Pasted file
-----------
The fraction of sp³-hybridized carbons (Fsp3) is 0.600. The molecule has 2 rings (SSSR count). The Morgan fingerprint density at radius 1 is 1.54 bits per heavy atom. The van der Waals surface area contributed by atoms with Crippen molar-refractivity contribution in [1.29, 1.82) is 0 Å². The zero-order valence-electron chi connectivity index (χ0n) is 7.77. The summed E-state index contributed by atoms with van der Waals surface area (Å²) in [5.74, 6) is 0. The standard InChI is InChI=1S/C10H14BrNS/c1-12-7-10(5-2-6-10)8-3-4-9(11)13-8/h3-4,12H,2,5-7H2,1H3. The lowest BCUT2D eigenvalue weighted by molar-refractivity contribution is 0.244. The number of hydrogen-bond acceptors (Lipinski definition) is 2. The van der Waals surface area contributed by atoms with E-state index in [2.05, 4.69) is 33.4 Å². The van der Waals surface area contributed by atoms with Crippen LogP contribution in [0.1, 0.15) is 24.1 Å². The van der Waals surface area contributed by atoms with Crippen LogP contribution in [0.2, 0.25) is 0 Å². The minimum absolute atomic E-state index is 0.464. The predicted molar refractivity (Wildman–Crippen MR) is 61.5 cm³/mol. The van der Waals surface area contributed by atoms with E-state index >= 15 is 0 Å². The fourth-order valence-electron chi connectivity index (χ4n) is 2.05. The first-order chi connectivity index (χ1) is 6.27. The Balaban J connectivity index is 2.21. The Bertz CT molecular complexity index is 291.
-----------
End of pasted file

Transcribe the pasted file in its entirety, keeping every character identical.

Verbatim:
The fraction of sp³-hybridized carbons (Fsp3) is 0.600. The molecule has 2 rings (SSSR count). The Morgan fingerprint density at radius 1 is 1.54 bits per heavy atom. The van der Waals surface area contributed by atoms with Crippen molar-refractivity contribution in [1.29, 1.82) is 0 Å². The zero-order valence-electron chi connectivity index (χ0n) is 7.77. The summed E-state index contributed by atoms with van der Waals surface area (Å²) in [5.74, 6) is 0. The standard InChI is InChI=1S/C10H14BrNS/c1-12-7-10(5-2-6-10)8-3-4-9(11)13-8/h3-4,12H,2,5-7H2,1H3. The lowest BCUT2D eigenvalue weighted by molar-refractivity contribution is 0.244. The number of hydrogen-bond acceptors (Lipinski definition) is 2. The van der Waals surface area contributed by atoms with E-state index in [2.05, 4.69) is 33.4 Å². The van der Waals surface area contributed by atoms with Crippen LogP contribution in [0.1, 0.15) is 24.1 Å². The van der Waals surface area contributed by atoms with Crippen LogP contribution in [0.2, 0.25) is 0 Å². The minimum absolute atomic E-state index is 0.464. The predicted molar refractivity (Wildman–Crippen MR) is 61.5 cm³/mol. The van der Waals surface area contributed by atoms with E-state index >= 15 is 0 Å². The fourth-order valence-electron chi connectivity index (χ4n) is 2.05. The first-order chi connectivity index (χ1) is 6.27. The Balaban J connectivity index is 2.21. The Bertz CT molecular complexity index is 291.